After instituting the Web Accessibility Policy, the WAC and the Office of Institutional Equity received many requests for training on how to make PDF documents and forms more accessible to individuals with disabilities. In response, WAC held a series of workshops that used a train-the-trainer model to empower individuals across campus to improve accessibility and share their expertise with others.
Purdue applied for an AccessComputing minigrant to fund expenses for Terrill Thompson, AccessComputing Technology Accessibility Specialist, to provide hands-on training and lecture-based instruction. Thompson led train-the-trainer sessions for WAC members, and several sessions on PDF accessibility open to all faculty and staff. Attendees agreed to assist with subsequent trainings and to be resources in their academic departments or administrative units. When participants were asked to describe how they intend to implement what they have learned, many individuals described extensive plans. They included fixing PDF documents already online, integrating information into resources related to web design, creating training materials for departmental staff, and sharing the information with students.
The training sessions were recorded to reach those who could not attend. Recordings have been closed captioned and posted on the WAC website, allowing regional campuses to link to the training videos directly or post them on their own websites. More information on Purdue's Web Accessibility efforts is available at www.purdue.edu/webaccessibility.
You can find more information about applying for AccessComputing minigrants to support training, experiential learning, and other computing and information technology (IT)-related activities at www.uw.edu/accesscomputing/minigrant.html.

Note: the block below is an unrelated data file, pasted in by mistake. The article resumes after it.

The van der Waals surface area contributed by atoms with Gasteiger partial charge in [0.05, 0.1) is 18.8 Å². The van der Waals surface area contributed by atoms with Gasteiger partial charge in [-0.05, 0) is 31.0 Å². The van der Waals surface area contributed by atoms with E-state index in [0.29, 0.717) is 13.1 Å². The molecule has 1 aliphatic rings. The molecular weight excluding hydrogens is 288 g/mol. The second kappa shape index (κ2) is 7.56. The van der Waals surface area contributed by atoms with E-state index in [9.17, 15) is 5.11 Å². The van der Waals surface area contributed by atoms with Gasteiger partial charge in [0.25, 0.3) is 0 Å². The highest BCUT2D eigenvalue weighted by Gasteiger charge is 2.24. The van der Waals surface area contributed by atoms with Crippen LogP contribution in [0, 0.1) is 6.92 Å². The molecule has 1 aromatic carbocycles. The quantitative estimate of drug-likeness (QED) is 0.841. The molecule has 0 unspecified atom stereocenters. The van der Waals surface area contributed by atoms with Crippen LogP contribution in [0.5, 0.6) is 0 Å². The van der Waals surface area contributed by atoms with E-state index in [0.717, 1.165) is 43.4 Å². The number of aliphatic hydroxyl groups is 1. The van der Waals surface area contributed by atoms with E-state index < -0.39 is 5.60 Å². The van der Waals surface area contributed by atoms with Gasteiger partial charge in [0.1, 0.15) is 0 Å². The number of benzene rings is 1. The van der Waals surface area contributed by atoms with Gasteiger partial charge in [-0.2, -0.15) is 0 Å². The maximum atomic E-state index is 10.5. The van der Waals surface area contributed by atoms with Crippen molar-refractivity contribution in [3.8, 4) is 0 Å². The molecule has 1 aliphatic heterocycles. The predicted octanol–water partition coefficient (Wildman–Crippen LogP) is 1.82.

Connect to AccessComputing project information, resources, and materials.
Consult Q&As, case studies, and promising practices regarding universal design of instruction; strategies for making computing curricula, classes, labs, and careers accessible; and accessible technology for people with disabilities.
Open-captioned and audio-described videos are available freely online for streaming or download and DVDs are also available for purchase.
Publications are available online or in print format for free or low cost.
Led by the Department of Computer Science & Engineering and DO-IT (Disabilities, Opportunities, Internetworking, and Technology) at the University of Washington, AccessComputing is supported by the National Science Foundation (Grant No. CNS-0540615, CNS-0837508, and CNS-1042260). Any opinions, findings, and conclusions or recommendations expressed in this material are those of the authors and do not necessarily reflect the views of the National Science Foundation. For further information, to be placed on the mailing list or to request materials in an alternate format, contact:
University of Washington
Seattle, WA 98195-4842
206-685-DOIT (3648) (voice/TTY)
888-972-DOIT (3648) (toll free voice/TTY)
509-328-9331 (voice/TTY) Spokane
Dr. Richard Ladner, PI
Sheryl Burgstahler, Co-PI
Below are the articles of the AccessComputing News - January 2013 newsletter. These articles can also be seen all on one page at the Full Newsletter option.
To see other newsletters in the full format, visit DO-IT News (All Articles) List.